The K4MMG 2 METER
Allow time to
TIPS FOR BUILDING
2 Meter 2
Element Quad shown mounted above another antenna with
nearest you on left spreader rod.
antenna that is below the quad is a 6 meter moxon that is made from
TV tray legs!
Ham Ingenuity at it's
professional looking and great performing quad
for the two meter
band, or higher frequency.
of the article is to demonstrate how to build a mechanically
"Like most of you, I have built a lot of Quad
antennas, from HF through UHF.
It has always bothered me that
the HF quads looked neat in construction,
but my higher
frequency quads did not.
While the higher frequency quads worked
well, they just did not look good.".....Steve
with this phenomenon I finally discovered a way to build a quad
that is neat, durable, portable and that will support both
horizontal and vertical polarization across the entire two meter
band. As it turns out, the antenna is easily constructed.
of this antenna uses readily available materials, from your local
home building store such as Ĺ " pvc, schedule 40 , associated
components, and 7/16" dowel rods usually 3 feet long.
and quad wire will be described in the construction
There are photos
below that will be referenced as the details
PLEASE REVIEW ALL PHOTOS
PRIOR TO BEGINNING
This is a two
element quad, the mechanical construction applies to both the
director and reflector.
The location for the quad wires for each
element are obviously going to be different, so this part of the
construction will be described later.
It should be noted the pictures show the quad in the
prepare the support rods. There will be four used, so select
any two, and mark the center,
as you can see in the photo
The purpose is to remove some material so that the
rods are almost flush
when placed over each other as shown in
photo above and below.
Do not cut the rods to
Now, letís make
the part that contributes to the neatness of this quad, "the end
caps" and the center "cross" sections used to support the outer
They can be seen clearly in the second picture below
and near the end of the article in other photos.
want to do now is to find the center of the end cap and drill a
through 4 (four) of them.
A technique that I
have used is to look inside and find the molding connection, center
punch this and drill the pilot hole. Another technique use a flat
wood drill, (wide enough so that it touches the end cap walls), and
insert it into the end cap, and mark a center point for the pilot
drill. Use some method of measuring the diameter of the support
rod. Select a drill that has a diameter less than the support
the final diameter hole, make sure the end cap is level, secured
mechanically, and most of all apply drill pressure slowly.
DO NOT HOLD IN YOUR HAND WHILE DRILLING.
Next, (picture above), cut 10 pieces of PVC
tubing, 1,1/8 inches long.
Locate a PVC
"T", a PVC "CROSS", 2 prepared support rods, (5) 1,1/8" cut
pieces of tubing and (4) prepared end caps.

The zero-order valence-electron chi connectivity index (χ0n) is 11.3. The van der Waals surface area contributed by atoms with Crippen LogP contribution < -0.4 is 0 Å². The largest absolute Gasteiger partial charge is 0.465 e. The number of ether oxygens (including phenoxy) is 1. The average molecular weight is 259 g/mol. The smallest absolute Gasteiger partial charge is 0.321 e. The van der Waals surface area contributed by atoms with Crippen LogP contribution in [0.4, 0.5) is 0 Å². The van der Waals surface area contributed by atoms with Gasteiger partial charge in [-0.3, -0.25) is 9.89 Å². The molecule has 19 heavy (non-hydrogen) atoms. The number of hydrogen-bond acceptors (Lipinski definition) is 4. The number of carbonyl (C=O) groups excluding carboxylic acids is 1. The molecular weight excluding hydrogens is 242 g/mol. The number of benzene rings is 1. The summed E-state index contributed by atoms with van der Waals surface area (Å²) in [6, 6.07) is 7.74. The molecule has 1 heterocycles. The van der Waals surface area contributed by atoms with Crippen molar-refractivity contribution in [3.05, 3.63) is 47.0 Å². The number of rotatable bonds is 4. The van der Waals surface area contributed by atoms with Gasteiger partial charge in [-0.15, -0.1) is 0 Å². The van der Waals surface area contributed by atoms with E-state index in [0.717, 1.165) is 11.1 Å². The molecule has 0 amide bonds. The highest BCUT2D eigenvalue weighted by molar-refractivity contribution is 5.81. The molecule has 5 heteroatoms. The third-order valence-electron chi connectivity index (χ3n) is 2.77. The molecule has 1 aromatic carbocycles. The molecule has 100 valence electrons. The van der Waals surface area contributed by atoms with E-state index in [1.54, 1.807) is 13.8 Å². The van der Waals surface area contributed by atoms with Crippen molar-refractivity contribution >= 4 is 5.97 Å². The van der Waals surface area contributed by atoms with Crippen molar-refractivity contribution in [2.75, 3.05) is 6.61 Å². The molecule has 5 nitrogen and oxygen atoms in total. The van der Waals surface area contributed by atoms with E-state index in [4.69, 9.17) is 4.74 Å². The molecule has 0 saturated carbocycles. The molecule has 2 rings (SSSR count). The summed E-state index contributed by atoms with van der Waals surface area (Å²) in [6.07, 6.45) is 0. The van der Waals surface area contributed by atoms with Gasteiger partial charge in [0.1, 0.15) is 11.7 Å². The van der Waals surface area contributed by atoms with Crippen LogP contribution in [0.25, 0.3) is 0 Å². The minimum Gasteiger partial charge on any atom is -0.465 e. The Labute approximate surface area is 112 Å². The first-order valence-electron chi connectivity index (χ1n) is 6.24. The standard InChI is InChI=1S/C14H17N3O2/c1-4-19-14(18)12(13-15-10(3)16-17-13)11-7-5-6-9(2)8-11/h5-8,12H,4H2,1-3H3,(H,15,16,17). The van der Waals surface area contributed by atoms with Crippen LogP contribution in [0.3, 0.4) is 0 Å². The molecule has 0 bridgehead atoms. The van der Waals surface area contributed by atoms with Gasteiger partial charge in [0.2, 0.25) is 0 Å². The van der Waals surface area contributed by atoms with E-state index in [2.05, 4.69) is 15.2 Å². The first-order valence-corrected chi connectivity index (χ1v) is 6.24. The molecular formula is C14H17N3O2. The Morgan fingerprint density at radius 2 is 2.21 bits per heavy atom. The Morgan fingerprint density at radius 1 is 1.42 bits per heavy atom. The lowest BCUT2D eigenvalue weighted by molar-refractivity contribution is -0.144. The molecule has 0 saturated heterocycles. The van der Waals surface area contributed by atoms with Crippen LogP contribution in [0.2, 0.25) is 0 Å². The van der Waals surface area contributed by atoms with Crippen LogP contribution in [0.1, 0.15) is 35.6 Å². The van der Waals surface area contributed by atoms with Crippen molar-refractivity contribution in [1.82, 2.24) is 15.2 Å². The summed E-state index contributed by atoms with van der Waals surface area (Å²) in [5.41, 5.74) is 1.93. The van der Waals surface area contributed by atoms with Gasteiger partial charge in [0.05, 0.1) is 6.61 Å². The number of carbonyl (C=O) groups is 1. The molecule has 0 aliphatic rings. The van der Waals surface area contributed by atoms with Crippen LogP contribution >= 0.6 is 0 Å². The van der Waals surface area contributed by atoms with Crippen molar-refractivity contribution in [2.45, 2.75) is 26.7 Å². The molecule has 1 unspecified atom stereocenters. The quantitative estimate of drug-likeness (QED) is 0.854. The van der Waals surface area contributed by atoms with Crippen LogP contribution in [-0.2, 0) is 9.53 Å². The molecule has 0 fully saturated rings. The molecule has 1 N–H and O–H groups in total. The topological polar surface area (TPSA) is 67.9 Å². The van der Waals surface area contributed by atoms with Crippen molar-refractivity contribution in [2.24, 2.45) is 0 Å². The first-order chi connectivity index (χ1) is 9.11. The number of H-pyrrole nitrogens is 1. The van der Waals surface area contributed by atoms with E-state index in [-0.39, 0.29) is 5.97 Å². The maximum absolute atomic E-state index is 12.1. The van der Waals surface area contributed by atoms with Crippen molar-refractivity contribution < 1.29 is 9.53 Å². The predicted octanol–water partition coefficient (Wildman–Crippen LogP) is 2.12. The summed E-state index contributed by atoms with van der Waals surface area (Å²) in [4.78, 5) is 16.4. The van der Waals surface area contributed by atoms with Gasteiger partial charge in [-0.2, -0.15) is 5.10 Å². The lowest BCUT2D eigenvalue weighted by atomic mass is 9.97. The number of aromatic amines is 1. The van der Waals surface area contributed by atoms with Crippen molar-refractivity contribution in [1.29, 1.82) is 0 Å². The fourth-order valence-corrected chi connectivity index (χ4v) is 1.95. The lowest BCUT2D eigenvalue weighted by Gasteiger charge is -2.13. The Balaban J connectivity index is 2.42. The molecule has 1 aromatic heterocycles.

Using the pvc
cross, (see picture below), insert one prepared support rod so
that the center cut is centered. Next insert the other
prepared support rod 90 degrees to the other one.
the support rods over each other in the center of the cross .
Onto this, insert a pvc tee,
into this, insert a cut piece of pvc,
onto this place an end cap over
the support rod and push together. On the opposite side insert
a cut piece of pvc into the cross, place
an end cap over the support rod and push together. Using the
two remaining end caps, complete the assembly. Since there is no
precise measurements made, the remaining end caps will have
This is part of the key to holding all
In the picture
below, you should notice the PVC "cross" in the center with a
"T" next to it.
This is where the 5th 1,1/8" piece of PVC goes
inside the "cross" and
the "T". There are (5) 1,1/8" pieces per element,
(one in each end cap and one between the "cross" and the "T".
See photo below.
(Note the end caps near the edges of the picture
the 1,1/8 inch PVC lengths extending from inside them.
One length of 1,1/8" PVC is hidden from view inside the
between the "cross" and the "T" where the two
black marks come together!)
process for the remaining element. All of the PVC can
be cemented together if you like,
recommend that you wait until the entire quad is assembled and
tested. It also would be a good idea to weatherproof the
dowel, (support), rods if the quad is to be permanently mounted
Next you will
drill 4 holes in the reflector element support
ends of the quad. From the center of the PVC cross,
measure 15, 3/8", on all 4 support rods. Laying the quad
element on a flat surface, drill a hole in each rod parallel to the
pvc "CROSS". The hole size depends on the size wire that you use. A
large variation in the wire size that I have used will affect the
quads tuning. Using a wire length of 86 inches, thread the wire
through each hole. Strip the ends of both wires, take out slack, and